Gentian…a more sure remedy cannot be found to prevent the pestilence than it is; it strengthens the stomach exceedingly, helps digestion, comforts the heart, and preserves it against faintings and swoonings.
Spend some time outside a brasserie or bistro in Puy-de-Dôme or Cantal, and chances are you’ll spot a cluster of cigarette-holding bar regulars enjoying a yellow-coloured drink while waiting for their meal. This earthy, somewhat bitter-tasting aperitif is “gentian”. Made from the root of the gentian plant (Gentiana lutea) — a tall herb that grows in the Auvergne highlands — gentian has been an integral part of Auvergnat drinking culture for over a century. Although nineteenth-century French distiller Ambroise Labounoux is widely regarded as the inventor of gentian liqueur, the herb itself has an ancient pharmacological history. In fact, records show that Ancient Greek physicians readily employed gentian to treat various physical ailments.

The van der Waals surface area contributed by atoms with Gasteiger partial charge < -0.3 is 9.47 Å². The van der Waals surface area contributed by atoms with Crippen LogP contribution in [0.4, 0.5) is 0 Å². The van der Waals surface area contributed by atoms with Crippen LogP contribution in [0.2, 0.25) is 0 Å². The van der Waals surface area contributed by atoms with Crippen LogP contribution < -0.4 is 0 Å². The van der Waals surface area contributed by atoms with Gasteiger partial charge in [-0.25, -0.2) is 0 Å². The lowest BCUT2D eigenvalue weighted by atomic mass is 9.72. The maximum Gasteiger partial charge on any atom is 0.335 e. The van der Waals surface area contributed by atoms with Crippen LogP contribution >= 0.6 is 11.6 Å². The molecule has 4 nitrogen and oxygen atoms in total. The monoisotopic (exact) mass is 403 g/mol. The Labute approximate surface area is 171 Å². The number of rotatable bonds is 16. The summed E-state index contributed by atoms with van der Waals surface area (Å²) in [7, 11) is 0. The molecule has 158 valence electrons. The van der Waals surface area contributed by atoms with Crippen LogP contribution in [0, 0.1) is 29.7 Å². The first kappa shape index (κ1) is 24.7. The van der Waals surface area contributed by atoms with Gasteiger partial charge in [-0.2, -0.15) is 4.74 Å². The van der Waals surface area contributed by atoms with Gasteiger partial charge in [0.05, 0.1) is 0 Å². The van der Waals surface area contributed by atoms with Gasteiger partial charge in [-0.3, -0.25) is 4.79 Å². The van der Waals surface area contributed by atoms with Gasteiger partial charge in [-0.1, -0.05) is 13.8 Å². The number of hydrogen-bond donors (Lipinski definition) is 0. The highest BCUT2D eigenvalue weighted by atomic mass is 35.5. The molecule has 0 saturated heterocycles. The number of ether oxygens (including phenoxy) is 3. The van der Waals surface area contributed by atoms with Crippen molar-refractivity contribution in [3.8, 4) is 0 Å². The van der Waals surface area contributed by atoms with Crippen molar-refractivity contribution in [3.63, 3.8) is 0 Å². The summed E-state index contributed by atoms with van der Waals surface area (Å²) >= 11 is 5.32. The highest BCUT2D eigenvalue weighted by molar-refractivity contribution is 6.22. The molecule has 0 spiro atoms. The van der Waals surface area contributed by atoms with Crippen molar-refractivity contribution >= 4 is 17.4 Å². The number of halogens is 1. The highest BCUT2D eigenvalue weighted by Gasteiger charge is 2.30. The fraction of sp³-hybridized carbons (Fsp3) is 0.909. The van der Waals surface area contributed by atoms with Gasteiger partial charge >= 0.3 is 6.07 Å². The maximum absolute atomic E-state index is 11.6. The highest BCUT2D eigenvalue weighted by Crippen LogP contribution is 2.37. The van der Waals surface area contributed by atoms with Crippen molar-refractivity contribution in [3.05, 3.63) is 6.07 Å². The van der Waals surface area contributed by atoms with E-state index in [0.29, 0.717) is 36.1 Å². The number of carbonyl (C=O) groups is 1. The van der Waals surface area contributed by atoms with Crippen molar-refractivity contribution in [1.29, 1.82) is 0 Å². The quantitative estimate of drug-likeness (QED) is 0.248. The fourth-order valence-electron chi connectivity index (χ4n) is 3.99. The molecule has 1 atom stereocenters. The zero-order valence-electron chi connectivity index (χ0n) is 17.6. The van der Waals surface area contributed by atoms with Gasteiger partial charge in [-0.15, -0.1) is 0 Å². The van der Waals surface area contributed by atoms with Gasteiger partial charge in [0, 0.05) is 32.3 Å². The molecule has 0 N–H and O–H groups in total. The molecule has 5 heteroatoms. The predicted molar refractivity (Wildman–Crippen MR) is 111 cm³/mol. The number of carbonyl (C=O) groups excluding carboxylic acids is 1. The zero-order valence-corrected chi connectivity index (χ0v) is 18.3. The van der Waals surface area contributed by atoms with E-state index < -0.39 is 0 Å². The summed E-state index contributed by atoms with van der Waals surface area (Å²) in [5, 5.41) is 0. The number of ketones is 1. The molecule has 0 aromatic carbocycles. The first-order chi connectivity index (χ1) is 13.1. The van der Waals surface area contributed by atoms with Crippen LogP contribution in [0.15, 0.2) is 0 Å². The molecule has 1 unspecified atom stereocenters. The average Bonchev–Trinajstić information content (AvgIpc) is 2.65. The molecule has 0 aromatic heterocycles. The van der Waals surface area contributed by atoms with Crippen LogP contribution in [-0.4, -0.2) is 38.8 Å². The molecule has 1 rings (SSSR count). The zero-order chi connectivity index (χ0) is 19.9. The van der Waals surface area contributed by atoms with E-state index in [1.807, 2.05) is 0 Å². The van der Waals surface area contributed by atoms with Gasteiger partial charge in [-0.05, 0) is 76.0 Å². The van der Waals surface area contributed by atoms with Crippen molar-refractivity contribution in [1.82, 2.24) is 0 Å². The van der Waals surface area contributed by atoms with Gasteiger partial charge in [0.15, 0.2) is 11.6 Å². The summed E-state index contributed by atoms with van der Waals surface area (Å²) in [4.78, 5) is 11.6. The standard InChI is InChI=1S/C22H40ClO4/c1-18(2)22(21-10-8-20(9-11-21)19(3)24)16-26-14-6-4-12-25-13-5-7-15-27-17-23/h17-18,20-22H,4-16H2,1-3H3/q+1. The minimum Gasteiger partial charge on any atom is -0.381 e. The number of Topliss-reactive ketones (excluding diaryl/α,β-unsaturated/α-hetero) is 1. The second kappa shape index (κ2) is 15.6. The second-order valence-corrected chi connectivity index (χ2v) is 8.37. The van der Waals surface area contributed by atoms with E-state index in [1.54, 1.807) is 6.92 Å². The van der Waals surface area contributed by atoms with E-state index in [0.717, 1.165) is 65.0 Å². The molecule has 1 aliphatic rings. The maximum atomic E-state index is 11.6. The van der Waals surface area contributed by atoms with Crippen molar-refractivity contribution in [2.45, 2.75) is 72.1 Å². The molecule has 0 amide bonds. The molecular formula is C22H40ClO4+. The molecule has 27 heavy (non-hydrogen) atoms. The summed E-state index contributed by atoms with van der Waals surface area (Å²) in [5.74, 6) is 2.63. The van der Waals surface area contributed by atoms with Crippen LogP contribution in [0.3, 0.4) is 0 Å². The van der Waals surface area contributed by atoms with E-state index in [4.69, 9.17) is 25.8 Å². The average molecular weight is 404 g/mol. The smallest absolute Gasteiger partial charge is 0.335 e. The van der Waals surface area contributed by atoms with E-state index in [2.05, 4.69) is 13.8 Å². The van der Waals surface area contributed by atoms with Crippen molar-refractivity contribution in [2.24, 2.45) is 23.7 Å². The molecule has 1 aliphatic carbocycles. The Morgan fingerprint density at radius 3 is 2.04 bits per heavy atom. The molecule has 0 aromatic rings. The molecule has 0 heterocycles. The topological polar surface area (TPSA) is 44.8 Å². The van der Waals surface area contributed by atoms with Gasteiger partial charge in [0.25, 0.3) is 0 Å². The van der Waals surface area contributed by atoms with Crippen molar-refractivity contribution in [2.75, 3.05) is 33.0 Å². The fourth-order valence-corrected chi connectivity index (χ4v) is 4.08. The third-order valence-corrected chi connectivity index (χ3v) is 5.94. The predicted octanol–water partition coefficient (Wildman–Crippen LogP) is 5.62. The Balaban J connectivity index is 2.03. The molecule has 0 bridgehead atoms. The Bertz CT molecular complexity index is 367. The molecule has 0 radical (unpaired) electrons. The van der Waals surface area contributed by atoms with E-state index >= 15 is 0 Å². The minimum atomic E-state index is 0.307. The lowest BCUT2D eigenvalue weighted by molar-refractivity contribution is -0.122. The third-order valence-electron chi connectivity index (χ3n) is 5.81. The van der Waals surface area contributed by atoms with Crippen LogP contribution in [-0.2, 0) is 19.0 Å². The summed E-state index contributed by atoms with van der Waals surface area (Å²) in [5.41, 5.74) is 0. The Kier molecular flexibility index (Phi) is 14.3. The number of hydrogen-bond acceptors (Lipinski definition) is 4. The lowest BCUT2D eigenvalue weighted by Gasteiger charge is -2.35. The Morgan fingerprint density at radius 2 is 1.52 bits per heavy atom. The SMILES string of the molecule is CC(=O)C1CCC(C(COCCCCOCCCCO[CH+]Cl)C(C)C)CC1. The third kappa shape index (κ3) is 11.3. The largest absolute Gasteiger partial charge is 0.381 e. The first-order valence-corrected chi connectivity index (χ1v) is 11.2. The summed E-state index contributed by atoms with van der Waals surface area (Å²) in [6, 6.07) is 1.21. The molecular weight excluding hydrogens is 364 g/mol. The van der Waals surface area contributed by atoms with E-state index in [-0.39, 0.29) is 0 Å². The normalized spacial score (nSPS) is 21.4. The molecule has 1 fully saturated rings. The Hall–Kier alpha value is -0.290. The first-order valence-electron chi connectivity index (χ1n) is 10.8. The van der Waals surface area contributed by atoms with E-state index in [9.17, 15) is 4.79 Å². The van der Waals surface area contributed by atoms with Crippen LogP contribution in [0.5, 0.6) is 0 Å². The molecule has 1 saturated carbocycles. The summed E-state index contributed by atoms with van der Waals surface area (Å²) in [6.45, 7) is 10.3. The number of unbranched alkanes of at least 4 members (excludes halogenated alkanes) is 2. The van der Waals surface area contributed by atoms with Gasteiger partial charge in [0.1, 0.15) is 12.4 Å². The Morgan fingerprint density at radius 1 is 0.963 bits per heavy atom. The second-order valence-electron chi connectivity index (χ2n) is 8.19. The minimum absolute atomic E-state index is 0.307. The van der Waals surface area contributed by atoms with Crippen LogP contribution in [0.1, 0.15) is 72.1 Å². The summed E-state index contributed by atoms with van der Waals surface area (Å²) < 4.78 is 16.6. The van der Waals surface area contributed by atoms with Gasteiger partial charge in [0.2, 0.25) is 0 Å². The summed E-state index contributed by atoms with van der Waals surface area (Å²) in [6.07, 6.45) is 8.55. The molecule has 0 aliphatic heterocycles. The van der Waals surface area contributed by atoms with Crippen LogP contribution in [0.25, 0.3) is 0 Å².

Some of the most popular brands of gentian include Salers (which has its origins in Corrèze) and Avèze, which sources its plants from the mountains of Cantal. You can also find a number of locally made gentian liqueur varieties in villages throughout the Parc des Volcans.
Gentian, in my opinion, is best served either on the rocks or as a highball. If you want to go the highball route, which is perfect for summer soirées, add three cubes of ice and fill your glass about one-fourth full of gentian. Top it up with a sparkling water of your choice (preferably something from Auvergne, such as Chateldon), squeeze in a few drops of lime or lemon juice, and add a sprig of fresh mint.
Want to learn more about Auvergne liqueurs? Click here.